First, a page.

Lost At Sea

Fourth Class.


“D’yeh wanna play chasin’?”

He looked up at Max. Max was usually mean; he didn’t want to be tricked. He looked around Max. David, Séamus and James were among the group standing at the door waiting for him, they were all playing. “Ok.”

“Newcomers are on!” Max ran towards the door, “yeh hav’ta count ta ten. Cover your eyes!” He ran out the door.


Gary pushed his face into the inside of his elbow, grabbed the back of his head with his hand. “One, two, three, four,” he counted out loud, he wasn’t even tempted to peek, “five, six, seven, eight, nine, TEN! I’M COMIN’!”

He ran at the exit, grabbing the doorframe with his right hand and swinging around it out the door.


Fifth Class.


Mr. Archibald sat against his desk, arms folded, ruler clutched in one hand. It really should be called ‘pointer’, ‘poker’ or ‘smacker’, not ruler. The words ‘Careers/Jobs’ were scrawled along the top of the blackboard in yellow chalk. “Ok, pencils down.” He spoke in deep, smoker’s voice. There was a clattering of pencils, pages shifting, “right, what have we got?” He stood up, walked to the blackboard, picked up the white chalk. “Amy, what’s the first one you have?”

“A teacher.”

“Yes, and good start, one of the best,” he wrote the word ‘teacher’ underneath ‘Careers/Jobs’ in the same careless handwriting. “Did anyone else have teacher?”

Five hands go up.

“Right, what’s your second one, Amy?”

“A Nurse.”

“Ok, a N-U-R-S-E, nurse, good, what next?”


“Yeah, good one, Doc-tor, what next?”

“A cop.”

“Right, we won’t put ‘cop’, what’s the right word?”

Eight hands go up.



“Eh, yeah, ok that’s the Irish, an garda, but what’s the English? Gary?”


“Yes, policeman, or policewoman.” He just wrote ‘police’ on the board. “Right, so, Amy, your last one?”

“Em, cleaner?”

“Eh, cleaner?” he muttered to himself, thoughtful, “yeah, ok. Cleaner.” He put it on the board. He turned back to the class. They called him ‘Sir’ to his face, or ‘Mr. Itchyballs’ behind his back, the reason for that was happening while he asked Gary what his five were.

“Shopkeeper, Chef, Gardener, librarian, and I have doctor too.” He watched as his teacher scribbled all of his ones under Amy’s ones, except doctor because that was already there.

“Good, good, and which one do you want to be when you grow up?”

“I dunno, sir.” He looked at his page again.


“Maybe, sir.”


Sixth Class.


In his lunch box Gary had a cheese sandwich and an apple. He swapped his apple for a Rocky Bar. James had three Rocky Bars. James wanted to throw the apple against the pebbledash wall as hard as he could. The one around the side where he wouldn’t be seen.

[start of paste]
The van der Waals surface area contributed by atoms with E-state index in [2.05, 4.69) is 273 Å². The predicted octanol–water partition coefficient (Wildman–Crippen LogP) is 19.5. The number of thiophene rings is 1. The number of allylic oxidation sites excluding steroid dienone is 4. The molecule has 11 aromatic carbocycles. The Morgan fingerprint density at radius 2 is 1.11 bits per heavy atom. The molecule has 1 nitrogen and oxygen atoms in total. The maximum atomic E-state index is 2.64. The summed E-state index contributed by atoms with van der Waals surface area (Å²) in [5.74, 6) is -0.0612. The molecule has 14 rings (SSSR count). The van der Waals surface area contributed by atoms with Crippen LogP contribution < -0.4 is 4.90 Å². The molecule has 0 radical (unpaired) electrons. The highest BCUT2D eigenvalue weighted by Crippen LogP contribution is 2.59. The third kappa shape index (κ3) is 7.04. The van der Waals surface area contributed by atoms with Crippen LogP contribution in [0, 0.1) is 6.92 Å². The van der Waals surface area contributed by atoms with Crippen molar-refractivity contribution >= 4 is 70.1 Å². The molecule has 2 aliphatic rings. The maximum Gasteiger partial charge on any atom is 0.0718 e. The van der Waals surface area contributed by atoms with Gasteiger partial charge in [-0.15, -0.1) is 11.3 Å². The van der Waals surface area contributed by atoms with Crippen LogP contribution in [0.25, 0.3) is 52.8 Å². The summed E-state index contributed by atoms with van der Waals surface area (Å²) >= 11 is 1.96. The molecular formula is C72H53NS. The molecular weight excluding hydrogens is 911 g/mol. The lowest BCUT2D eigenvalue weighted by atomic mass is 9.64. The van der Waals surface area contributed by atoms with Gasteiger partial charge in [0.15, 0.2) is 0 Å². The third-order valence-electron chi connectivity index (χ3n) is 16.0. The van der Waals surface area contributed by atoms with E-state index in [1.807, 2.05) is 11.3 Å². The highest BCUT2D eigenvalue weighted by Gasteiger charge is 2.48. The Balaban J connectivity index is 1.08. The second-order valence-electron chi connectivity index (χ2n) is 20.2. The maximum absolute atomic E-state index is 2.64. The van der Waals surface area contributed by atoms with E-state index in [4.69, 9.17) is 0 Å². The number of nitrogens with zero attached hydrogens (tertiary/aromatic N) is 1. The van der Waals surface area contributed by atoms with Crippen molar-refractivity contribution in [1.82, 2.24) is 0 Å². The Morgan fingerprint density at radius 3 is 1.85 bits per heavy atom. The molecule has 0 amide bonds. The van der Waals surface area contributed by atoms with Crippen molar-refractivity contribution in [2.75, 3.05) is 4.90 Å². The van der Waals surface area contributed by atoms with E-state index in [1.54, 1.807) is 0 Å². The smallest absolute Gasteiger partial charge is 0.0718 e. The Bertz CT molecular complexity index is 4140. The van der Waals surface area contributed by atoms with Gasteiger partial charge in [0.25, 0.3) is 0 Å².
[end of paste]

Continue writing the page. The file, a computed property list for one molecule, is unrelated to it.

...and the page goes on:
“Who d’you like in the class?” David asked Gary.

“I like Aoife,” said James.

“Yeah, we know, yeh say it everyday.”

“I like Mary,” said David trying to be helpful.

“Who d’you like, Gary?”

“I dunno,”

“Ya must like someone?”

“Em… maybe, Louise, maybe.”


“Yeh should ask’er.”

“Louise? Really?”

“I’d say she’d like you too.”

“Yeh should ask’er.”

“Yeah, I dunno. Maybe.”

“Come on, let’s go around the side,” James picked up his bartered apple. The lads stood up too.


First Year.


He felt a pain in his shoulders and his wrists as his arms were held behind his back. His boxers were torn off him, upwards; he learned what the word ‘excruciating’ meant. He received a heavy thump at the top of his arm to shouts of “dead arm, dead arm.” He was put into a nearby bin with his useless underwear draped over his head.

The first year beating.

No one escaped it.

At least it was done now.


Second Year.


They had a free class for history. They had Board. Board often sat in for free classes, his name had a double meaning, he always looked bored and he was stiff as a board.

“Who’d yeh have for the free class, Board?”


“Any Craic?”


Board just sat there gazing in front of himself. He rarely said anything. He didn’t mind people talking, but if anyone got out of control he used to just stand up, open the door and stare at the student who was supposed to go to the principal’s office. So everyone just talked, nobody messed too much.